My class presentation is here.
The table can be seen here.
My paper is linked to here
I’ve been brainstorming lately of a project for my thesis that would combine my interests in technology and politics on the African continent. With last semesters’ research into deregulation of African ICT, I want to focus on something more current. With the current events in North Africa being partially attributed to Twitter, Facebook, and the like, I want to see if Social Media and the ICT that powers it can have any discernible effects on other parts of the continent, specifically Sub-Saharan Africa, where there has been no spillover of the democratic movements. Thus with 17 presidential elections happening on the continent south of the Sahara this year in Benin, Cameroon, Cape Verde, Central African Republic, Chad, DRC, Djibouti, The Gambia, Liberia, Madagascar, Niger, Nigeria, São Tomé and Príncipe, Seychelles, Uganda, Zambia, and Zimbabwe there would seem to be a large sample size to gather data about ICT and Social Media’s impact on elections. But how to measure this impact? What indicators would I need for ICT and elections? Are these countries a large enough sample size, or should it be expanded to countries where ICT data is more readily available but are having only Parliamentary or Local elections? Or perhaps this should cover 2011 and 2012? With the massive growth of mobile phones on the continent, and more landings of fibre-optic broadband cables, using this connectivity for good governance could be a critical feature of studies on the continent in the coming years. Continue reading
Click Here for: Outline for Book Critique
In J. Michael Williams’ Chieftaincy, the State, and Democracy: Political Legitimacy in Post-Apartheid South Africa, the relationship between the new South Africa’s sources of mixed authority is examined through field research conducted in rural areas in KwaZulu-Natal around the turn of the Millennium. Williams tells of an ongoing struggle in South Africa about political legitimacy between the state and chieftaincy regarding which institution has the right to exert authority in rural areas.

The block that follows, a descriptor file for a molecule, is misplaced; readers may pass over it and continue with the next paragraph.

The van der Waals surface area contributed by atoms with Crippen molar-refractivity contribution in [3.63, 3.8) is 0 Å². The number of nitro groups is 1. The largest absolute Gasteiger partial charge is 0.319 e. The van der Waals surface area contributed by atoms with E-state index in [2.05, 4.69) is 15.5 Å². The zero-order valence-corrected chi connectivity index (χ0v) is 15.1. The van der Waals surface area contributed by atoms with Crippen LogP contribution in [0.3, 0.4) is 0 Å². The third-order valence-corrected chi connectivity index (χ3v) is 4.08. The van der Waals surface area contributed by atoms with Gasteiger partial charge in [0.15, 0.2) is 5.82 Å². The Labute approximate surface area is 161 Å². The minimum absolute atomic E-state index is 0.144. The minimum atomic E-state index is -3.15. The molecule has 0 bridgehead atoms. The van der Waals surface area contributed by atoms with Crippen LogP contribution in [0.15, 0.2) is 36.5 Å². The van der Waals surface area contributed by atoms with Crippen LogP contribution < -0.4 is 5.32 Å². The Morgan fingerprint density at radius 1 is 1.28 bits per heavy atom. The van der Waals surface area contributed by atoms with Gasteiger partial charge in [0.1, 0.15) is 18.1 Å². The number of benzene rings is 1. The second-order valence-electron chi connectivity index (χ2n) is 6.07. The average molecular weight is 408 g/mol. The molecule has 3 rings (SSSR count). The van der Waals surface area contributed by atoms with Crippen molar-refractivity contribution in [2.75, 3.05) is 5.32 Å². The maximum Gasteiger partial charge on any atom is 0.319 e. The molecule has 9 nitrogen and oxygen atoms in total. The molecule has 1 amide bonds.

Williams focuses on how the chieftaincy seeks to establish and maintain its political legitimacy with the local population as well as the state in the post-apartheid era. Through comparative case studies he analyzes specifically on how chieftaincy and local populations have negotiated the introduction of specific norms, rules, processes, and institutions that are fundamental to the ANC’s policies of transformation and democratization.Through a framework that Williams calls the multiple legitimacy framework, he seeks to show how the chieftaincy has sought to establish and maintain its authority in the midst of these political changes. With chieftaincy still a central figure in the lives of rural communities in South Africa, the examination of the complexity of the chieftaincy-state and chieftaincy-society relationship that have formed and continue to evolve in the post-apartheid world.
Williams says his analysis is necessary because current assumptions about legitimacy conclude that power will eventually reside in the government as democracy and local government become more ingrained in society. He uses his framework in understanding the results from three case studies in the South African province of KwaZulu-Natal and supplements the data with national economic and survey data from other authors in the field. While stopping short of drawing empirical generalizations, he seeks to use his analysis to tell the story of real South Africans who deal with the struggles of the post-apartheid political structure in their daily lives.